A thousand billion quid – the value of unpaid household work in Britain

  • Figures show the huge cost of replacing the unpaid work of families and carers
  • Value of unpaid childcare by parents and carers rose 75 percent in a decade
  • But the value of nutrition provided by families fell, with fewer calories being consumed

By Chaminda Jayanetti

One thousand billion pounds – that is the value of unpaid work carried out by households in the United Kingdom every year.

Figures published today by the Office for National Statistics (ONS) show that the “Gross Value Added” of unpaid labour by households reached £1,019bn in 2014.

That’s £1,018,948,000,000 of working for free to keep households functioning and people looked after, after deducting the cost of “inputs” that have to be paid for.

The figures show the huge value of unpaid work in Britain – if families and informal carers stopped working, they (or we) would all have to pay a thousand billion pounds more to replace what they (or we) do for free.

The ONS data doesn’t include unpaid work such as workfare by Jobseekers Allowance claimants – this is primarily about the unpaid work of parents and family carers.

Childcare costs on top

So what does this unpaid work include? Childcare is the biggest single element – the economic value of unpaid childcare, mostly (but not only) by parents, stood at £321bn in 2014.

That’s a 5.5 percent increase on 2013, and a huge 75 percent rise since 2005 – far bigger than the increase in value of any other sector of unpaid household work.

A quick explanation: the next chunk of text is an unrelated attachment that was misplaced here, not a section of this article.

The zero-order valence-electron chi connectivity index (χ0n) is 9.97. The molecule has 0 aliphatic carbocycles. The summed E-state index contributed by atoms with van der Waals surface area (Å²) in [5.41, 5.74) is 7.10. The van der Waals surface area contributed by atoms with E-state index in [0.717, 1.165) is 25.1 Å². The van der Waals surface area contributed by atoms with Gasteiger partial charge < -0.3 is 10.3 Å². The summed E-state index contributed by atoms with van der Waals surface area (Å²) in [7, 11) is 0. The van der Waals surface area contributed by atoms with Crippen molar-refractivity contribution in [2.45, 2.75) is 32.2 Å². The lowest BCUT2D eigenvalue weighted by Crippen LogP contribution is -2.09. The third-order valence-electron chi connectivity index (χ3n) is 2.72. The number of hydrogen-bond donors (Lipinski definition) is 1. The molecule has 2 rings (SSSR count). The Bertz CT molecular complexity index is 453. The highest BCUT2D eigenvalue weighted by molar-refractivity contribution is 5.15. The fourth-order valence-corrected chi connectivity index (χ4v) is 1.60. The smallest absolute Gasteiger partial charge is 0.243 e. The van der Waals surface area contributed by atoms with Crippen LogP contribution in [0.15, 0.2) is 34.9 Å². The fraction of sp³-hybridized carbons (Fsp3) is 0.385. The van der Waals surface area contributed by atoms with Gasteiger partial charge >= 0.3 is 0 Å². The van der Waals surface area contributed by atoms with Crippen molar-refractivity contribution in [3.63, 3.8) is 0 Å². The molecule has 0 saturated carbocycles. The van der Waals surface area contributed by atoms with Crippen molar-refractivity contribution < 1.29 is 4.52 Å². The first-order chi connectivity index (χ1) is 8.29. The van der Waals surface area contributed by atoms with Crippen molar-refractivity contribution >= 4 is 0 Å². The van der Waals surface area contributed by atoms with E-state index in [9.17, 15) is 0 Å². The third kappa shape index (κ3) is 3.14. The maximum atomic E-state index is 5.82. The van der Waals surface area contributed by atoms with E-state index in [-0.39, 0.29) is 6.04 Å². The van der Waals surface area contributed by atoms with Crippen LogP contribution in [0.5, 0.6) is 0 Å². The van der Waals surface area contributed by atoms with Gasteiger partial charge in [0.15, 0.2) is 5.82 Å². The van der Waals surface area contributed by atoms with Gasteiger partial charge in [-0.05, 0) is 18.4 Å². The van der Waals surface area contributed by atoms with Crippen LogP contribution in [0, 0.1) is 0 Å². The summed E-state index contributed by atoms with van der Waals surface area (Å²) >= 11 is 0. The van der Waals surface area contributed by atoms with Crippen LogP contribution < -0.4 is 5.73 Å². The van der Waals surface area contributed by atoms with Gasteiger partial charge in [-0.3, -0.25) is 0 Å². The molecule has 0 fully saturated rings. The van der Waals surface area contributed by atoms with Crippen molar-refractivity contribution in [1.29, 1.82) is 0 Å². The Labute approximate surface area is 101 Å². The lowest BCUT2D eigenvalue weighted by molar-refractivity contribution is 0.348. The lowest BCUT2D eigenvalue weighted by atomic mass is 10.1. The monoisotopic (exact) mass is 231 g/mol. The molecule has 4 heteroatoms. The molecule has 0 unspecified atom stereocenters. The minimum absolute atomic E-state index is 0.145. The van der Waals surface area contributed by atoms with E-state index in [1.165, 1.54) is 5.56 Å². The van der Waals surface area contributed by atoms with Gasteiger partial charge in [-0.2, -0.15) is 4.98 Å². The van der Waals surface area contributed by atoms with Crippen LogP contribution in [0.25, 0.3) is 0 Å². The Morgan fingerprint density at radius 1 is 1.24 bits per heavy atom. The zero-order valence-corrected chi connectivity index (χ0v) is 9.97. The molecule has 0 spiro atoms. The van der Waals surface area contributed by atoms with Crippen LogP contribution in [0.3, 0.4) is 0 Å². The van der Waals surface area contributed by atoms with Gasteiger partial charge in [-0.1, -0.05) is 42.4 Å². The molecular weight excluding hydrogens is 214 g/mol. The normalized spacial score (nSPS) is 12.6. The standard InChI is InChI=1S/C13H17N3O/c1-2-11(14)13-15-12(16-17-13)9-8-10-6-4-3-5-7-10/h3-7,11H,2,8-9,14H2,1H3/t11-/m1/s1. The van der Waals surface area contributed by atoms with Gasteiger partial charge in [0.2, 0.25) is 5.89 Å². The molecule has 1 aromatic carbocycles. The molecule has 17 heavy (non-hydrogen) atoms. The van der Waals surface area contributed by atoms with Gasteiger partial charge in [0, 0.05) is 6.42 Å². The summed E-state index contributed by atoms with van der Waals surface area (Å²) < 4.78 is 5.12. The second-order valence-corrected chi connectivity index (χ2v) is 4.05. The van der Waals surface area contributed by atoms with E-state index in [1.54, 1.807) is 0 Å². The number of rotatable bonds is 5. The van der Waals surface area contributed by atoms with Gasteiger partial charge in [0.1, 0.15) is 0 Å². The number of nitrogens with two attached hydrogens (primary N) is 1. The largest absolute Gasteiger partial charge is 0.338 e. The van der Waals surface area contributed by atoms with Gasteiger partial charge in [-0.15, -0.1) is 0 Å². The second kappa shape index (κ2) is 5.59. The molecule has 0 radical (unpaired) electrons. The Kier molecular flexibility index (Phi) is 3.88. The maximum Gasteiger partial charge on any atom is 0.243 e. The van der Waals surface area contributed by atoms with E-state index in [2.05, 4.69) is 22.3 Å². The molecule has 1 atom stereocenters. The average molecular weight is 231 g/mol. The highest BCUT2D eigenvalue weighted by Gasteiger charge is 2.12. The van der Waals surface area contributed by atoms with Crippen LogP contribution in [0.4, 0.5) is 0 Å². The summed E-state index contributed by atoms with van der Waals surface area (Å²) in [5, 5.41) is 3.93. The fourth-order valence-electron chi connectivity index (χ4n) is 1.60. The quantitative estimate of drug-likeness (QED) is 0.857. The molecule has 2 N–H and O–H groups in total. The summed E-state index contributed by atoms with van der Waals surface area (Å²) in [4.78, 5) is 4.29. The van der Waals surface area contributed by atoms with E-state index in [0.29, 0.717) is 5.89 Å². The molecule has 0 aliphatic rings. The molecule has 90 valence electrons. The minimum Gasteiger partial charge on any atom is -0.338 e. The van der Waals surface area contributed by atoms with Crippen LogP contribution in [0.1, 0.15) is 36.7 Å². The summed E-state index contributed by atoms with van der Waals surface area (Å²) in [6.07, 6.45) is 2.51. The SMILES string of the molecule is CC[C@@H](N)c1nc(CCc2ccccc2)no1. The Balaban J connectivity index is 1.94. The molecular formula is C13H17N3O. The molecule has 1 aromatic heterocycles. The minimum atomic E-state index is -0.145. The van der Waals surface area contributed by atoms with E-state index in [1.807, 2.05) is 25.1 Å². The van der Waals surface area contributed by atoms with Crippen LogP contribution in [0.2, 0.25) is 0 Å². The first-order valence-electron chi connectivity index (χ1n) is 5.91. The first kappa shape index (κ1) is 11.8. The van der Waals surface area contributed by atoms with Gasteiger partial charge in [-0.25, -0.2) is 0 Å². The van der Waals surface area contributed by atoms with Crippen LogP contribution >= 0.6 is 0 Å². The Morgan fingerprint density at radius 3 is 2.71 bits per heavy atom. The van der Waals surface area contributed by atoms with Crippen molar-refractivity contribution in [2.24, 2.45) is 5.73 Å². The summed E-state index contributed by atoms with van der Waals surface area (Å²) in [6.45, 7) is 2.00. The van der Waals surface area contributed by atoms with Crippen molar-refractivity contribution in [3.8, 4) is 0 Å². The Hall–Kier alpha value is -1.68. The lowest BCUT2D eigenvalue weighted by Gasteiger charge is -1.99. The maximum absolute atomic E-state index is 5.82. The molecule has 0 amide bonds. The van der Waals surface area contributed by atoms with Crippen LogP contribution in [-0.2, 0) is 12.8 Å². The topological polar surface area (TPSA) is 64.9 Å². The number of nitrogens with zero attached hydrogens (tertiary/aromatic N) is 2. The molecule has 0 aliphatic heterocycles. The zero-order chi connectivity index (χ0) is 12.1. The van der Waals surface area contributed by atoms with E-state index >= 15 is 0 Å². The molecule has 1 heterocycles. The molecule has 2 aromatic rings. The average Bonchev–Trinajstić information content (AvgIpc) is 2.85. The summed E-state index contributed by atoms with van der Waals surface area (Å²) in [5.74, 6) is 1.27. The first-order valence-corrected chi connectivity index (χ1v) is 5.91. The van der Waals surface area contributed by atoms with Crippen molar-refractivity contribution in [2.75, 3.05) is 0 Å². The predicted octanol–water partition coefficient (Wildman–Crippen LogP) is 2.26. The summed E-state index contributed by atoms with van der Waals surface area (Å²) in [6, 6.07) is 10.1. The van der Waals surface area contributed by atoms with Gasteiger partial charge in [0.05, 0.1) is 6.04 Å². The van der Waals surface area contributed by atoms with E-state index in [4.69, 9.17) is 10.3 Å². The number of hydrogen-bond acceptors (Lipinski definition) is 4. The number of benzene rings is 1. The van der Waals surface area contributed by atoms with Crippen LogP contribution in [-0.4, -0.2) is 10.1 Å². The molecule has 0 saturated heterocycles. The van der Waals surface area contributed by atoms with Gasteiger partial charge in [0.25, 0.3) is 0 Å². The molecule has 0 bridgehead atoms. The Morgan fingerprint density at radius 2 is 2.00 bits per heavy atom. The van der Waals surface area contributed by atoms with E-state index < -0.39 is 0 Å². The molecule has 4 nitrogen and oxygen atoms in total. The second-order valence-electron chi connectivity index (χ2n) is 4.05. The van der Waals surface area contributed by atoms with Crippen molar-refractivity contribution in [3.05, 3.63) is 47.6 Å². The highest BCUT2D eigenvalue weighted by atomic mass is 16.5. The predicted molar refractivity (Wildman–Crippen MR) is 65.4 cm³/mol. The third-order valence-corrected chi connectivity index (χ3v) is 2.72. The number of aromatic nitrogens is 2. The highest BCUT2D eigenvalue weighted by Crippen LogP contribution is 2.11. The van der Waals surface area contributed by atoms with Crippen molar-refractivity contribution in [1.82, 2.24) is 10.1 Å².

Partly that’s down to a rise in the number of children, partly to a rise in the cost of paid-for childcare – paid-for care by nannies, nurseries etc is what would have to happen if parents went on strike.

It does, however, show the huge economic contribution made by people who raise children unpaid. Most of whom – not all, but most – are women.

If anything, the figure understates the full economic value of childcare, given the role it plays in the future economic productivity of children as adults.

Another big factor is transport – the value of “Dad’s taxi service”, to put it in stereotypical terms. That was worth £158bn in 2014.

Other unpaid contributions are housework and household maintenance, nutrition and feeding, laundry, adult care, volunteering, and clothing – all these are given monetary values by the ONS.

Overall GVA 2014

Squeezed budgets, smaller stomachs?

The value of nutrition fell by seven percent between 2013 and 2014, partly due to fewer calories being consumed. Volunteering fell and has remained generally flat since 2005. Both figures arguably reveal – respectively – the impact, and lack of impact, of government policy.

The fall in calories consumed is particularly noteworthy, given its potential relationship to squeezed household budgets and growing malnutrition.

The total overall figure of £1,019bn of unpaid household work in 2014 is a rise of just under two percent from 2013, but is fully 47 percent higher than it was in 2005, when the ONS started collecting this data.

Part of the reason is the growing population – particularly among elderly people and children, who are often cared for by family members on a voluntary basis (such as parents, for instance).

Another factor is the increasing cost of buying these services instead of providing them for free – professional childcare and public transport have all got more expensive down the years. The number of people receiving informal adult care has remained static, according to ONS, but the value has grown as paid-for adult care costs have risen.

But the value of unpaid work by households – “home production” – has also grown relative to the UK economy as a whole.

The proportion of total home production to total national GDP rose almost four percent from 2005 to 2014. The value of unpaid work by households is now equivalent to 56.1 percent of GDP, which represents the “paid-for”  economic activity of the country.

More information on the definitions and methodology used by the ONS can be found by clicking this link.

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